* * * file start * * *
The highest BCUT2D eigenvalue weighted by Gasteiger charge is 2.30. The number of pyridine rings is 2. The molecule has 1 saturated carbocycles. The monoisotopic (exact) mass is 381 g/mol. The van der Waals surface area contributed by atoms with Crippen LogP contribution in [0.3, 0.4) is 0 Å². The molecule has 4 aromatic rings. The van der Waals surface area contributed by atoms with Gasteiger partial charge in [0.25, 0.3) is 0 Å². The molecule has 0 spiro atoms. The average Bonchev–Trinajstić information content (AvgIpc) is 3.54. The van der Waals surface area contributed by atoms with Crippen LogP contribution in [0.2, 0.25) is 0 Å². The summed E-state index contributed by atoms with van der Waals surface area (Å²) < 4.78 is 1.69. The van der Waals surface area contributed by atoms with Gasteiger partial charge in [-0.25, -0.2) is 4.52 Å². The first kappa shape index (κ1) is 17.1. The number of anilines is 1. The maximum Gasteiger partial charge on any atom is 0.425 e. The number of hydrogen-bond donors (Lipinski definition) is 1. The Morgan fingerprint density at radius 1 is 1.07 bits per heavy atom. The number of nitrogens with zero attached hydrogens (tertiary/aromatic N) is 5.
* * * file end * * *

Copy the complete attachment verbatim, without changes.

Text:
The highest BCUT2D eigenvalue weighted by Gasteiger charge is 2.30. The number of pyridine rings is 2. The molecule has 1 saturated carbocycles. The monoisotopic (exact) mass is 381 g/mol. The van der Waals surface area contributed by atoms with Crippen LogP contribution in [0.3, 0.4) is 0 Å². The molecule has 4 aromatic rings. The van der Waals surface area contributed by atoms with Gasteiger partial charge in [0.25, 0.3) is 0 Å². The molecule has 0 spiro atoms. The average Bonchev–Trinajstić information content (AvgIpc) is 3.54. The van der Waals surface area contributed by atoms with Crippen LogP contribution in [0.2, 0.25) is 0 Å². The summed E-state index contributed by atoms with van der Waals surface area (Å²) < 4.78 is 1.69. The van der Waals surface area contributed by atoms with Gasteiger partial charge in [-0.25, -0.2) is 4.52 Å². The first kappa shape index (κ1) is 17.1. The number of anilines is 1. The maximum Gasteiger partial charge on any atom is 0.425 e. The number of hydrogen-bond donors (Lipinski definition) is 1. The Morgan fingerprint density at radius 1 is 1.07 bits per heavy atom. The number of nitrogens with zero attached hydrogens (tertiary/aromatic N) is 5.